Frailty, pain and psychological variables among older adults living in Hong Kong nursing homes: can we do better to address multimorbidities?

Mun Yee Mimi Tse, C. Lai, J. Y.W. Lui, E. Kwong, S. Y. Yeung

Research output: Journal article publicationJournal articleAcademic researchpeer-review

16 Citations (Scopus)

Abstract

� 2016 John Wiley & Sons Ltd. UNLABELLED: WHAT IS KNOWN ON THE SUBJECT?: Frailty and multimorbidity are common in later life. A higher level of frailty is associated with a higher risk of adverse physical and psychological health situations. Older adults with pain have been reported to be lonelier and more depressed, as well as less happy and less satisfied with their life as compared to those without pain. In view of the high prevalence of pain among older adults and the reversibility of frailty, it is important to explore the relationship between pain, frailty and psychological parameters in order to devise patient-centred interventions. WHAT THIS PAPER ADDS TO EXISTING KNOWLEDGE?: Frailty index is positively correlated with the presence of pain, and associated with gender, functional mobility and loneliness. Among these significant variables, loneliness was the factor that contributed the most to the frailty index. WHAT ARE THE IMPLICATIONS FOR PRACTICE?: It is essential to put the focus of healthcare on both the physical and psychological aspects of well-being. All nurses are advised to improve the management of pain in older people in order to lower the levels of pain, frailty and psychological distress among this population. Nursing care should address the loneliness level especially the problem of social loneliness among older adults particularly those living in nursing homes.ABSTRACT: Introduction In view of the high prevalence of pain among older adults and the reversibility of frailty, it is important to explore the relationship between pain, frailty and psychological parameters in order to devise patient-centred interventions. Aim To examine the levels of frailty, pain and psychological parameters among older adults living in Hong Kong nursing homes, and the cross-sectional relationships among these items. Methods A cross-sectional study was conducted among 178 residents from six nursing homes. Frailty, pain, mobility, happiness, loneliness and life satisfaction of participants were assessed using validated questionnaires. Results A multiple linear regression (R(2) �=�0.338, P�<�0.05) showed that the frailty index was associated with loneliness, functional mobility and gender. Among these significant variables, loneliness was the factor that contributed the most to the frailty index. Discussion It is essential to put the focus of healthcare on both the physical and psychological aspects of well-being. Findings suggest that apart from improving mobility and reducing pain, loneliness could be a target of psychosocial interventions to reduce frailty and improve quality of life. Implications for practice It is advised that nursing care should address loneliness, especially the problem of social loneliness among older adults particularly those living in nursing homes.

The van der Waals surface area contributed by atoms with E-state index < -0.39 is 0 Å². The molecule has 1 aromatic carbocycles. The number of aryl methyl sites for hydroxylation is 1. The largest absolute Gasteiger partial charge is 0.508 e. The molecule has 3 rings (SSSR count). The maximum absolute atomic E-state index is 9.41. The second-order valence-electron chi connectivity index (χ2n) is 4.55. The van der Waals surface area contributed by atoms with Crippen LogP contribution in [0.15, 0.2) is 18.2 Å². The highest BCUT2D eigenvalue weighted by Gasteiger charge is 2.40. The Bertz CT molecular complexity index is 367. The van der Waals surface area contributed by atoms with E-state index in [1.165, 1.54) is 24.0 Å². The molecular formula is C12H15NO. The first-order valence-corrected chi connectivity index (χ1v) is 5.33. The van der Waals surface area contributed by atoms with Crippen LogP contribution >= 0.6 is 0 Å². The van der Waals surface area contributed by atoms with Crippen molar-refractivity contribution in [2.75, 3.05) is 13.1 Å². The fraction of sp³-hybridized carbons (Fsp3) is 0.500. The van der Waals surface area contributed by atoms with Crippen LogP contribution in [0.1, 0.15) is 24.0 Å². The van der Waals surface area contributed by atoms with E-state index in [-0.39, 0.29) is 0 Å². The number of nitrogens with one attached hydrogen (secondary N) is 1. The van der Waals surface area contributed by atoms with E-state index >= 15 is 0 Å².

Original languageEnglish
Pages (from-to)303-311
Number of pages9
JournalJournal of Psychiatric and Mental Health Nursing
Volume23
Issue number5
DOIs
Publication statusPublished - 1 Jun 2016

Keywords

  • elderly care
  • frailty
  • mental health promotion
  • older adults
  • pain
  • psychosocial intervention

ASJC Scopus subject areas

  • Phychiatric Mental Health

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